I_Forgot 23rd September 2005 02:49 PM

Quote:

Originally posted by Lucius
Would the cf/epoxy stator need to be painted with a conductive coating?
I would embed an electrical contact to the CF in the composite, so there would be no need to add a conductive surface over the CF/resin composite.

Quote:

Originally posted by reverber
What about using CF rods to build the stator?
An array of small carbon fiber rods arranged horizontally would make for an interesting look. And couldn't one bow the rods to make a curvilinear panel?
What would the effect of pushing sound around these cylindrical surfaces be? Cody

There are a few commercial speakers that use metal rods or tubes for stators, so CF rods should work fine. I don't think they would make a very efficient speaker because you need to allow some space between them which means the area they present to the diaphragm will be relatively small, like using a large mesh screen for a stator.

There are other problems- where do you get them at a reasonable cost? The retail price is quite high. On the other hand, fishing rods can be pretty cheap, and if you collected enough old ones from local garage sales you might eventually have enough of them to make a speaker. You might be able to get rejects from rod manufacturers in Taiwan pretty cheaply. Fishing rods are tapered, so if you kept the spacing between them even you'd have a speaker that was wider at one end and narrower at the other, which might look nicer than a plain rectangle.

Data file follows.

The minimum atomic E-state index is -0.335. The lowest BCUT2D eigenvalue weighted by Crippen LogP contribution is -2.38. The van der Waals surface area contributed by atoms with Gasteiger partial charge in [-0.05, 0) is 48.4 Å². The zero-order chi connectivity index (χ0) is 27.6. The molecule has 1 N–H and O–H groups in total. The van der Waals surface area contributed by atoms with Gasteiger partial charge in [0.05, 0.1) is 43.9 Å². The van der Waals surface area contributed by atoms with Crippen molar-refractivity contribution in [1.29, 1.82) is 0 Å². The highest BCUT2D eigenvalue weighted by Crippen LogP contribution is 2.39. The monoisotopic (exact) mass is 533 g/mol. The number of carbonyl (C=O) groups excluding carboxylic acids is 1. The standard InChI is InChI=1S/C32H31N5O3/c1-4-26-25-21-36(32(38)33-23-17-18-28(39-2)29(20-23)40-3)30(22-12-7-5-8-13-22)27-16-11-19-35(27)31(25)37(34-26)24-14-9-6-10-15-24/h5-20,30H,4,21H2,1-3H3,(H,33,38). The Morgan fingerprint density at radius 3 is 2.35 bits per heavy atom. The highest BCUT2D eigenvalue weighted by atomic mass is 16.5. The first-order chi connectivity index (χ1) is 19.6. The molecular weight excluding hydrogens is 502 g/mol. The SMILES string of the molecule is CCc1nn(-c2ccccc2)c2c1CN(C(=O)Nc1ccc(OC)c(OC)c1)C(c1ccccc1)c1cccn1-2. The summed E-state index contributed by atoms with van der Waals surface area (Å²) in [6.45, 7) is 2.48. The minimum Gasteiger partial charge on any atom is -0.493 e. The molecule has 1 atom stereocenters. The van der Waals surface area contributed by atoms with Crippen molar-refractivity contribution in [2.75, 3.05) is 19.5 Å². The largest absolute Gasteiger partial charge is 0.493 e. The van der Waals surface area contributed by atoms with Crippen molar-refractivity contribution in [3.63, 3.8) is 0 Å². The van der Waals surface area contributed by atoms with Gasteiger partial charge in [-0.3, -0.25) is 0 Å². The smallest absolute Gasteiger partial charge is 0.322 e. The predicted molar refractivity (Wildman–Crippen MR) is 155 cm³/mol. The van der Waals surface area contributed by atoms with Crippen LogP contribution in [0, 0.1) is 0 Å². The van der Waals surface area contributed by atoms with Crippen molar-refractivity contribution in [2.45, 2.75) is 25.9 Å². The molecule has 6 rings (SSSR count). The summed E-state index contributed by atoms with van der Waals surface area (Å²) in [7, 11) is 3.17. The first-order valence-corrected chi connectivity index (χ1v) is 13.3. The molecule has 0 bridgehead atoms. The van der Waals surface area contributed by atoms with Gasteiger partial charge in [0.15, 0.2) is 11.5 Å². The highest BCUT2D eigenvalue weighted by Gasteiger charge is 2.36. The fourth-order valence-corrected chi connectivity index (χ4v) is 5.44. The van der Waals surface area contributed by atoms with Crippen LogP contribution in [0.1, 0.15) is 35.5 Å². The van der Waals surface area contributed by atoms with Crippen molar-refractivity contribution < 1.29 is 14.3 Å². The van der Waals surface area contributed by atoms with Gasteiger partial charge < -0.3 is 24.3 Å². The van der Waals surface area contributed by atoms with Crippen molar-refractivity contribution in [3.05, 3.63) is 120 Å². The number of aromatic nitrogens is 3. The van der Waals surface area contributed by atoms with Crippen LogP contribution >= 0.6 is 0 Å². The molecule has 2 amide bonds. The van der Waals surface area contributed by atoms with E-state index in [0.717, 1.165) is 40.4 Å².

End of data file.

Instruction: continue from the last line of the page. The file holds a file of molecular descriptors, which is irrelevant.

As for sound squirting between the cylindrical surfaces of the rods- should be no problem. In fact, with perforated sheets, those little holes actually form cylinders, thousands of them all the same size, that have some specific resonance frequency. A series of rods should have no such resonances. But then again, what about the resonance of the spaces INSIDE the hollow rods? Hmmmmm.

Curved panels are another set of problems, the biggest being curving the diaphragm while keeping it under tension. Martin Logan does it, but not for the reason that most people think. Curving the panels doesn't broaden HF dispersion much. The HF beaming is primarily a function of the width of the driver- it always was and always will be. The real reason to curve the panels is to make them stiff. A flat steel panel would be very wobbly (I know because I have built some that way). Curving the steel makes it stiffer. Try it with a piece of paper.

If you're making stators out of CF rods or tubes, you can make them flat or curved easily and without having to bend the rods/tubes, unless you want the panels curved in two dimensions. The real problem is making the tensioned diaphragm do that. If you figure out a way to do it (maybe using air pressure?) what have you gained besides a nifty bit of marketing copy?

I_F